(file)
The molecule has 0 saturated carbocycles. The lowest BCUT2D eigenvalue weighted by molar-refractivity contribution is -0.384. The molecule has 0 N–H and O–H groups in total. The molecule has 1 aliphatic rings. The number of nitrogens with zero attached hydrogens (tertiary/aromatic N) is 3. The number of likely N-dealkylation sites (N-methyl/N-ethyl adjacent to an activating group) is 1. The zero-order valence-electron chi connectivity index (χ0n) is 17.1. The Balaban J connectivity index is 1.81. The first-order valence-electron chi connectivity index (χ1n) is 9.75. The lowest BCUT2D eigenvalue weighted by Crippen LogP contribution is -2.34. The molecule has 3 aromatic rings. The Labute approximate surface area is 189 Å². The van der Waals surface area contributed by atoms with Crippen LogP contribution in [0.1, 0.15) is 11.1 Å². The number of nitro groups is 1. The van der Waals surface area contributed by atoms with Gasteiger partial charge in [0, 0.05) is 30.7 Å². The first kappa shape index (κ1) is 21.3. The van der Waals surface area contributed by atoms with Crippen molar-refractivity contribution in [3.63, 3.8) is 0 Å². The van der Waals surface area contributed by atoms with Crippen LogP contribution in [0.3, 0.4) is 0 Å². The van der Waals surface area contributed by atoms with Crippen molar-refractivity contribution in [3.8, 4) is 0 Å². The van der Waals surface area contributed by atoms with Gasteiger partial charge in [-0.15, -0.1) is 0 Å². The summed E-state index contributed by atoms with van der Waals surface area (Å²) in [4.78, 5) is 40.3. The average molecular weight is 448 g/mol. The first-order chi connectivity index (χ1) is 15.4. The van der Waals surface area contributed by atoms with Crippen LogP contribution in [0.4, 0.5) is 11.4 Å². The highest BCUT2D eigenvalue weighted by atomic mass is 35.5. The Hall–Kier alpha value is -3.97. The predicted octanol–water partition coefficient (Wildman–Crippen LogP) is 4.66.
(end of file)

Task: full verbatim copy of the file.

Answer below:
The molecule has 0 saturated carbocycles. The lowest BCUT2D eigenvalue weighted by molar-refractivity contribution is -0.384. The molecule has 0 N–H and O–H groups in total. The molecule has 1 aliphatic rings. The number of nitrogens with zero attached hydrogens (tertiary/aromatic N) is 3. The number of likely N-dealkylation sites (N-methyl/N-ethyl adjacent to an activating group) is 1. The zero-order valence-electron chi connectivity index (χ0n) is 17.1. The Balaban J connectivity index is 1.81. The first-order valence-electron chi connectivity index (χ1n) is 9.75. The lowest BCUT2D eigenvalue weighted by Crippen LogP contribution is -2.34. The molecule has 3 aromatic rings. The Labute approximate surface area is 189 Å². The van der Waals surface area contributed by atoms with Crippen LogP contribution in [0.1, 0.15) is 11.1 Å². The number of nitro groups is 1. The van der Waals surface area contributed by atoms with Gasteiger partial charge in [0, 0.05) is 30.7 Å². The first kappa shape index (κ1) is 21.3. The van der Waals surface area contributed by atoms with Crippen molar-refractivity contribution in [3.63, 3.8) is 0 Å². The van der Waals surface area contributed by atoms with Crippen LogP contribution in [0.3, 0.4) is 0 Å². The van der Waals surface area contributed by atoms with Crippen molar-refractivity contribution in [3.8, 4) is 0 Å². The van der Waals surface area contributed by atoms with Gasteiger partial charge in [-0.15, -0.1) is 0 Å². The summed E-state index contributed by atoms with van der Waals surface area (Å²) in [4.78, 5) is 40.3. The average molecular weight is 448 g/mol. The first-order chi connectivity index (χ1) is 15.4. The van der Waals surface area contributed by atoms with Crippen LogP contribution in [0.4, 0.5) is 11.4 Å². The highest BCUT2D eigenvalue weighted by atomic mass is 35.5. The Hall–Kier alpha value is -3.97. The predicted octanol–water partition coefficient (Wildman–Crippen LogP) is 4.66.